Here’s a look at some of the basics investors might want to know about natural gas prices today.
Natural gas prices today are not doing well. Spot prices for US Henry Hub averaged around $1.93 per million British thermal units (mBtu) in December, with prices sitting around $2.30 mBtu last week.
By comparison, natural gas prices were sitting at about $3 per mBtu in January 2015 and at $6 per mBtu in February the year prior, as per data from the US Energy Information Administration (EIA). In other words, natural gas prices today have been on a downtrend for some time now.
Still, despite the rise of renewable energy, plenty of houses still rely on natural gas for heating. The EIA notes that natural gas is still the most widely used primary space heating fuel in the US; meanwhile, roughly 58 percent of households in Ontario rely on natural gas for heating.
In that light, it might be worth it for investors to keep an eye on natural gas prices today. Here’s a brief look at the basics.
The lowdown on natural gas
Natural gas is priced per million British thermal units in the US, with spot and futures prices set according to prices at the Henry Hub, a key distribution hub in Louisiana. Natural gas futures contracts are traded on the New York Mercantile Exchange (NYMEX). In other regions, gas may be priced in different units. For example, in Europe, gas may be priced per thousand cubic meters (tcm).
Natural gas prices are affected by a number of factors, including prices for competing fuel sources such as coal and oil, and warmer or cooler weather. For example, colder winters drive up natural gas demand for heating purposes, while unseasonably warm winters can have the opposite effect. Natural gas prices today are also closely tied to oil prices, as oil and natural gas are often found together, and companies often produce both commodities.
Furthermore, geopolitical events can also affect the market and natural gas prices. Today, issues between Russia and the Ukraine are less in the spotlight, but in 2014, tensions between the two countries had the rest of Europe worried over natural gas supply, since a good portion of Russian gas flows through Ukraine to the rest of Europe.
The world’s largest natural gas consumers are the US, Russia, China and Iran, with Russia, the US, Canada, Qatar and Iran coming in as the world’s largest producers. The US is expected to shift from being a net importer to a net exporter of natural gas in 2017.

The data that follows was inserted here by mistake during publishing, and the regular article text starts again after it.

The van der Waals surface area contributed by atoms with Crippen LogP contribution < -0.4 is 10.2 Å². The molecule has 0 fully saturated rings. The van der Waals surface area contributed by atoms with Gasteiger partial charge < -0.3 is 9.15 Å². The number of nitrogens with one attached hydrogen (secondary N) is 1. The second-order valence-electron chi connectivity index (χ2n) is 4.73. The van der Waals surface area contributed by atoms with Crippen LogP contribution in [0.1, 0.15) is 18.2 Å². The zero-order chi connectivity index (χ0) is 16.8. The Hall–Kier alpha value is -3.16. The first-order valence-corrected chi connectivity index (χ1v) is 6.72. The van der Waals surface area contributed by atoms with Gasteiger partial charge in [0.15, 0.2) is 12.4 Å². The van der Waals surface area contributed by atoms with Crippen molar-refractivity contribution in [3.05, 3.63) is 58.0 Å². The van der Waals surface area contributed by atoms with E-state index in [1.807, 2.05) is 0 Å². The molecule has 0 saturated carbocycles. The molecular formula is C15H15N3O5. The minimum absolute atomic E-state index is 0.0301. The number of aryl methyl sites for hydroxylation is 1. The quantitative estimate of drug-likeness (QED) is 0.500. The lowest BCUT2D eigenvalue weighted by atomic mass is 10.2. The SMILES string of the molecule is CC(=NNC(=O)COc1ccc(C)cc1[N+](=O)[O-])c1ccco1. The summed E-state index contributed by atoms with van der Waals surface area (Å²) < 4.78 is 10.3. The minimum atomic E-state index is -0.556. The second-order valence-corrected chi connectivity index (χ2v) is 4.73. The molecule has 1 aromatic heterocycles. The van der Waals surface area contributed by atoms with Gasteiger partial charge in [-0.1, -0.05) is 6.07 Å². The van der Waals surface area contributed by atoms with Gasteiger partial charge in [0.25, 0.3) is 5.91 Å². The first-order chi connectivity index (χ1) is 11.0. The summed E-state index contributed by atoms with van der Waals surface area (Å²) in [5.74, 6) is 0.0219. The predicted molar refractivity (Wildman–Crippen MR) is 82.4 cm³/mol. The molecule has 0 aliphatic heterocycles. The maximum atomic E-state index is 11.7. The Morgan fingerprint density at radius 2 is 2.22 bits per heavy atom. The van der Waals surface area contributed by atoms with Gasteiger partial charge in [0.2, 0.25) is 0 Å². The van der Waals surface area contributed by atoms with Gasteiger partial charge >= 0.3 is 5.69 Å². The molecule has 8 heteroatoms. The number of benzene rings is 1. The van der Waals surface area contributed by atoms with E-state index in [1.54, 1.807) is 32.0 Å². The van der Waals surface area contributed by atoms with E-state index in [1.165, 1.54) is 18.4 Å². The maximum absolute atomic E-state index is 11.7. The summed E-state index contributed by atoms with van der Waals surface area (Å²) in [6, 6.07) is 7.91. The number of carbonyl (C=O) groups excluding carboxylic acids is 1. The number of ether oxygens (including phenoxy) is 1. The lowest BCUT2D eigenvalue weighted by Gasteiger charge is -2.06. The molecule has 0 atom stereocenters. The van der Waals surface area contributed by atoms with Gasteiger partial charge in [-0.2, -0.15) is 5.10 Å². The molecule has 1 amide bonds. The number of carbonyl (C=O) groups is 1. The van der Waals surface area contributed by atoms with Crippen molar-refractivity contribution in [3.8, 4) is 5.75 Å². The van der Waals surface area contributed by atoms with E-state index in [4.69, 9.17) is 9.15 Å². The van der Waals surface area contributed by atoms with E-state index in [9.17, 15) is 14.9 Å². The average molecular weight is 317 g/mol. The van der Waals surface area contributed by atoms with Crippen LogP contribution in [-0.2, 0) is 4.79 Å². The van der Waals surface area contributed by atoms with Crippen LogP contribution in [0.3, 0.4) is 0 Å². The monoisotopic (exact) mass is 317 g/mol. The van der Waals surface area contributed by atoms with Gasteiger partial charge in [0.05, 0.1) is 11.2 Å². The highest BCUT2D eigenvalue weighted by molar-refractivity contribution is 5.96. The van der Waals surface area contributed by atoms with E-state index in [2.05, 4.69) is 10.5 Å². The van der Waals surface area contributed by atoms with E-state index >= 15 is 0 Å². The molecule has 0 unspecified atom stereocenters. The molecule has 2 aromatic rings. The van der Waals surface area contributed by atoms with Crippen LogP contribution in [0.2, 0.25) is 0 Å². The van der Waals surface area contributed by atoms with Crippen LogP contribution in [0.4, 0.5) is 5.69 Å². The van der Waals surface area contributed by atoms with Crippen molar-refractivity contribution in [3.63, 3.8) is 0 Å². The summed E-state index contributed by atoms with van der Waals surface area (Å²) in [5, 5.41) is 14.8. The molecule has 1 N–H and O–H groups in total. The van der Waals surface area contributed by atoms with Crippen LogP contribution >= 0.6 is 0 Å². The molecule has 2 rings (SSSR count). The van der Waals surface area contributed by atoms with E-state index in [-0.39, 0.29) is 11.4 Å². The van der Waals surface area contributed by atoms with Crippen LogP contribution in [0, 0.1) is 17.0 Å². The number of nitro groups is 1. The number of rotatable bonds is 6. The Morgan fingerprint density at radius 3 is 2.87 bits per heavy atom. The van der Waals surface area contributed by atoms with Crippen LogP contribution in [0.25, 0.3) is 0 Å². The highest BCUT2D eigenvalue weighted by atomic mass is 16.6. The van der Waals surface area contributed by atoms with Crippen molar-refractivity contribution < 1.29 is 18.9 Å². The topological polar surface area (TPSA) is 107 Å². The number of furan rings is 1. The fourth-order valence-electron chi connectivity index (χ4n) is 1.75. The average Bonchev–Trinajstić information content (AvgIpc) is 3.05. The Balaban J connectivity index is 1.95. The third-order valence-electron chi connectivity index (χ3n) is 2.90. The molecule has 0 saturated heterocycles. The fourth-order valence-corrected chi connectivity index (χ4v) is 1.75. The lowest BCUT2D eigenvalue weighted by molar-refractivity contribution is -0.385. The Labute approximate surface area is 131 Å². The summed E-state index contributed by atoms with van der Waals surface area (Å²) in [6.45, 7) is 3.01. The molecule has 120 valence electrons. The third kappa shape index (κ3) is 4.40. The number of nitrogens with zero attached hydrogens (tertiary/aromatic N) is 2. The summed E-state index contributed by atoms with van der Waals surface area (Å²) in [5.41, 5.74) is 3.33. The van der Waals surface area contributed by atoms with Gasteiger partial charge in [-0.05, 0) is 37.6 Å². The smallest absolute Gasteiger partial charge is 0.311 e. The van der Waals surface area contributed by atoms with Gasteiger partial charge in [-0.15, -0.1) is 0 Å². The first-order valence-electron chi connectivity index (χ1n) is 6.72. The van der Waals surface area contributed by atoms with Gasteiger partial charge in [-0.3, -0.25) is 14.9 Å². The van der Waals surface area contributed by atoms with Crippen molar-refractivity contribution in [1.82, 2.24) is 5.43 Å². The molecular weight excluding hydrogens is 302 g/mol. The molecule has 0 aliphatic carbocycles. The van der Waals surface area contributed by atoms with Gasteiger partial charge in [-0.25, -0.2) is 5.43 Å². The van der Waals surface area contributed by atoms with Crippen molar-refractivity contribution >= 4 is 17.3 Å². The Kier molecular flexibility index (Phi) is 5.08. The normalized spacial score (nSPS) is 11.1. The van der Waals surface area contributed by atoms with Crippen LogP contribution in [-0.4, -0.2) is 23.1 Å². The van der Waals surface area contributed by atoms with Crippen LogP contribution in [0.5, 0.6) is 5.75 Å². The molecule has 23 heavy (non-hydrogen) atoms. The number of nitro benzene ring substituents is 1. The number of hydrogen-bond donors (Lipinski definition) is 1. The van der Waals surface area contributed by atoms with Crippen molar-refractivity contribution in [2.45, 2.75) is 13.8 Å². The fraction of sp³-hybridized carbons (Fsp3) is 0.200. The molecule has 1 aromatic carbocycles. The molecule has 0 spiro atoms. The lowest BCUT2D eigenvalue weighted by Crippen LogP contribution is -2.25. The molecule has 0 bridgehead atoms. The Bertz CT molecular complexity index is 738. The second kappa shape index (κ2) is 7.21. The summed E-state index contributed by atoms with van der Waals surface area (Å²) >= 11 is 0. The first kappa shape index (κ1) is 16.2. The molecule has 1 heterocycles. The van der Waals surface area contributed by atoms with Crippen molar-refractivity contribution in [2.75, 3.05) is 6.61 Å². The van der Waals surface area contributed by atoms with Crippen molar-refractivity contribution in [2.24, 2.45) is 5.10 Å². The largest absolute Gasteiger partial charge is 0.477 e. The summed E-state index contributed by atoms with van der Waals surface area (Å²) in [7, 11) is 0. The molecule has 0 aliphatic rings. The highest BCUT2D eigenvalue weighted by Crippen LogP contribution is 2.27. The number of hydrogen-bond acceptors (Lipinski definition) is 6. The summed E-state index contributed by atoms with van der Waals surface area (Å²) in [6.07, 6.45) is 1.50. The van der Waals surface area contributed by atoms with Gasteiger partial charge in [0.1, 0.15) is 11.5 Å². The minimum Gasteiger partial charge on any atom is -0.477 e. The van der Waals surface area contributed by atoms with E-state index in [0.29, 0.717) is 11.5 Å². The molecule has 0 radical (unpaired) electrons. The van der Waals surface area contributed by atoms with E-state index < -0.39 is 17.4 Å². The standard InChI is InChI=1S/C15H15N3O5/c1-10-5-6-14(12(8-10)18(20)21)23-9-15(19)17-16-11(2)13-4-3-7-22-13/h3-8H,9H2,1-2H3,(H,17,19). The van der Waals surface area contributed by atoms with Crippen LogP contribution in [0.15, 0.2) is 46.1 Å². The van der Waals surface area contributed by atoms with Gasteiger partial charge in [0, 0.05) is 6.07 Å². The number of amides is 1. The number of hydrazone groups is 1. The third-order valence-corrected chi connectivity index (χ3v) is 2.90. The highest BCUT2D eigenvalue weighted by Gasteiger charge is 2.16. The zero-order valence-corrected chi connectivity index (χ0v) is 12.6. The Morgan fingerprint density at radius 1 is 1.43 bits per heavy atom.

Currently, as with oil, the booming shale gas business in the US has served to dramatically boost domestic natural gas reserves. That has led to worries of oversupply, putting pressure on natural gas prices.
What’s next for natural gas prices today?
Moving into 2016, things are not looking much better for natural gas prices. In November, supplies hit their highest-ever recorded figure of 4.009 billion cubic feet (Bcf).
Natural gas stores have come down a bit since then to 3.475 Bcf, as per the EIA’s latest natural gas storage report. However, that’s still 587 Bcf higher than this time last year and 474 Bcf higher than the five-year average.
Natural gas prices today have also fluctuated based on changing weather forecasts. Near the end of December, prices were up more than 8 percent on forecasts for colder weather on the horizon, as per CNBC, but more recently Bloomberg reported that prices had fallen again on calls for milder weather at the end of the month.
That might not sound like good news for natural gas investors. However, Jackie Forrest of the Financial Post noted in December that there are at least two bullish points amid the many that support a bearish case.
First, natural gas drilling activity is at an all-time low in the US, with only 189 rigs drilling as of the end of November. “This is the lowest level since at least 1987, when Baker Hughes first started tracking natural gas directed drilling,” Forrest said. “In theory, less drilling should crimp natural gas production.”
She admitted that producers have been able to increase output despite dropping drill rates since the start of the shale gas boom. However, she added, “this time could be different, especially when you consider that the gas associated with producing oil should also be falling off.”
In addition, natural gas is starting to reign supreme for power generation, at least in the US. Forrest noted that gas beat out coal in April and July last year as the top fuel. And while it’s worth noting that there’s an upward limit to how much natural gas can be substituted for coal in power generation, those points nevertheless provide some much-needed positivity for natural gas market watchers.
Securities Disclosure: I, Teresa Matich, hold no investment interest in any of the securities mentioned.